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JB's Hypertrophy Scheme


#1

forgive me if this is a repeat...although i dont believe it is.

I've been following -Joe DeFranco's West-side for skinny bastards- for about 2 years.. Feel like im going through the motions while at the gym..

SO i was thinkin about switching over to JB's hypertrophy scheme that he lists in his article "Gladiator Training pt. 1" and following pt 2 and 3. which is approx 14 weeks.

I'm still making gains using DeFranco's, but wonder if i could make bigger gains by switching it up. I get that you are all about "pick a plan and stick to it", but how long does one need to stick to a program? Criticize if you please, but who can fault someone for seeking "perfection" although that is clearly not possible, seeing that everyone requires plans that fit their personal physique/goals/etc.

Could be me wanting results quicker than physiologically possible. if so, inform me. nutrition dialed in, training needs to follow suit.

stats:
188lbs 12%bf (calipers) 5'11"
BB bench: 225x6 DB: 100x7
Squat: 335x6
romanian dead: 315x6


#2

If you read your own body, you don't follow someone else's routine, you follow your own. Although if you consistently add 2 reps or 5lbs to your lifts each time (a good progress rate), why change it?

Discover what makes you grow best and develop evenly (usually a balancing act between frequency and volume, finding the right exercises for you, and tweaking things). This doesn't mean bouncing from one routine to the next. Your own routine may change over time, but it doesn't have a sell by date (principles stay the same).

For example; if you train chest with 3-4 sets total in one session, and then trained it 4-5 days later, did you get stronger/bigger vs training it with 8-10 sets total and train it 6-7 days later?

Simple self discovery - try, learn, implement over and over

PS - I hope you are gaining weight?


#3

you need more food

is your avatar recent?


#4

2 weeks ago.. so ya


#5

ok then like i said, you need to eat more


#6

Agreed. i'd like to get into single digit BF, then attempt a bulk phase.


#7

thanks man, good outlook/approach. Ive never kept a training log, i just usually "wing" it, adding a couple pounds/reps here and there on different exercises, so i cant really see the week to week progress if you get what im saying. One day ill be lat-pulling 195, then a couple weeks later, im at 255. like magic! haha


#8

oh, i thought you were trying to gain right now. are you still trying to drop weight?


#9

I'd rather do a recomp than actually lose weight.. but im thinking i probably have 3-4 lbs of fat i could afford to lose.


#10

with your body type i really dont see the point. people like Prof X, yeah he may need to "recomp" as to not lose muscle but you arent in the same boat as him


#11

So you suggest what then?


#12

pick a goal. drop the last 3-4 lbs or whatever or start putting on weight.

i personally dont think you need to lose any more weight in your avatar. you are pretty fucking lean to be honest.


#13

I feel like i can look lean, then carb up and look fluffy. Really wanna get rid of lower back fat/the bit on the lower abdomen.. may be nit picking tho. Figure i want to be as lean as possible before i begin bulking. not sure what the advantage of that is, haha but seemed like a good idea?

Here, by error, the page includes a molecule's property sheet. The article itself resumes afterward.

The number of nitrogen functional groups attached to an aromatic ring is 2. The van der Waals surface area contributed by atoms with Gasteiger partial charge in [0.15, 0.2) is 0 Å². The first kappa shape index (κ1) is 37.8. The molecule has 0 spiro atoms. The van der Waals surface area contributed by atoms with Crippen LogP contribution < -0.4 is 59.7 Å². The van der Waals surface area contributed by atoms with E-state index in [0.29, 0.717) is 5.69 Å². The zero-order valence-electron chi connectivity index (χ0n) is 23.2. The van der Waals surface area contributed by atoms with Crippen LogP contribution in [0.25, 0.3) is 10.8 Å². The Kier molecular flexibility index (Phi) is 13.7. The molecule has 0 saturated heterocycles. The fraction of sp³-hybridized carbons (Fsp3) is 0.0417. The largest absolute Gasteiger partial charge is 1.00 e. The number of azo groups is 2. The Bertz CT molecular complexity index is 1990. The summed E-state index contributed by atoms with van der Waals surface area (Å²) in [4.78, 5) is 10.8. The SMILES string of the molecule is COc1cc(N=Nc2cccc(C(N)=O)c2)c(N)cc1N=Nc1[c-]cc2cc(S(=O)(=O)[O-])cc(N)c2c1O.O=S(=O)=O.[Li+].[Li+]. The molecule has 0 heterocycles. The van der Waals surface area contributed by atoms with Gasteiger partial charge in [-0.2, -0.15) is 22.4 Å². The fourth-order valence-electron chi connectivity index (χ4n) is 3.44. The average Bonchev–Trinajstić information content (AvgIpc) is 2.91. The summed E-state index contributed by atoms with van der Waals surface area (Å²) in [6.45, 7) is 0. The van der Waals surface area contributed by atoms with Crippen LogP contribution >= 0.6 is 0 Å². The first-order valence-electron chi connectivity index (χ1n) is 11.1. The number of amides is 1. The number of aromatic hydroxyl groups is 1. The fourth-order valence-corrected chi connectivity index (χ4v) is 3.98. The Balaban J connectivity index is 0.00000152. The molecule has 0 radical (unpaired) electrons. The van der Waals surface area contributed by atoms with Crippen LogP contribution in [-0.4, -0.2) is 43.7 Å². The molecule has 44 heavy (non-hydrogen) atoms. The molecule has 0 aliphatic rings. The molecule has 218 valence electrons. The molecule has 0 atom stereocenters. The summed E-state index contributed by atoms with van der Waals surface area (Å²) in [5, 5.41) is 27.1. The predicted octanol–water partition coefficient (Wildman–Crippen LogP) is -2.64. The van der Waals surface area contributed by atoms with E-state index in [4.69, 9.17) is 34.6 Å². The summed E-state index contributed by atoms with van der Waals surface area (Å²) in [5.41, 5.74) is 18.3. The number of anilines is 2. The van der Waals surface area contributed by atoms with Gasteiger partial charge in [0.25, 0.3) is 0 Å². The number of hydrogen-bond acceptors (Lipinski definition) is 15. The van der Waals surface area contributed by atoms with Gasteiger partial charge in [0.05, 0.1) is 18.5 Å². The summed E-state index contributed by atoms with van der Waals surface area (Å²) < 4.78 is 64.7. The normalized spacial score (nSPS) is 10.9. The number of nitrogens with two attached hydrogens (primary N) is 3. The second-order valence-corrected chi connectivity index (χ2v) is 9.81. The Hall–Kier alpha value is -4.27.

#14

You need to make your goals a bit more longer term. Let that sink in!

Many make the same mistake as you were suggesting - "just lose another few pounds, then I'll bulk". Your body will just laugh at that 3-4lbs of fat loss, it won't make a huge difference at all to your bulk. In fact, what usually happens is people bulk back up to the previous weight and their composition isn't much different compared to simply going straight into the bulk.

Some thin people would be dieting for ages before that last bit of fat is gone. Remember, it's much easier to lose fat when you have more muscle (and more muscle not only looks 10x better, but also gives the illusion of being leaner than you actually are). So many on here comment on how much easier their diet was when they bulked to a much heavier weight. To illustrate - it may only take around 3000 cals per day to gain 20lbs, but to gain that next 40lbs or so, it may take up to 5000 cals or more per day. The more muscle you have, the more you have to eat to not only maintain it, but to make it grow.

You need to allow your body to adjust/grow into a new weight, and don't do it in tiny amounts especially at this stage. Turn your body into a fat burning/muscle building machine! Don't hamper it. All this takes time.

Your lower back fat is not permanent, and is the sort of stubborn fat that goes when you are much leaner. I was worried about it so much at one point and kept dieting + dieting + dieting till I reached the stage of being extremely thin. It stayed there for ages, then as if all of a sudden, when I reached a certain leaness level it just melted off week after week. All that worry for nothing lol. That stubborn fat has returned, but not half as bad as before (especially since at a heavier weight I'm not as fat as before).

A great read for you;

http://tnation.T-Nation.com/free_online_forum/sports_body_training_performance_bodybuilding/slohs_3_year_offseason_125_to_200_lbs

Read it all! :slight_smile:

PS - Get some consistency in there for your training. Some need a paper log, others are fine if their memory's fine


#15

the lean then fluffy thing is mental and water

the advantage people talk about regarding being lean then bulk is the leaner you are the better insulin sensitivity you have... you are WELL beyond that point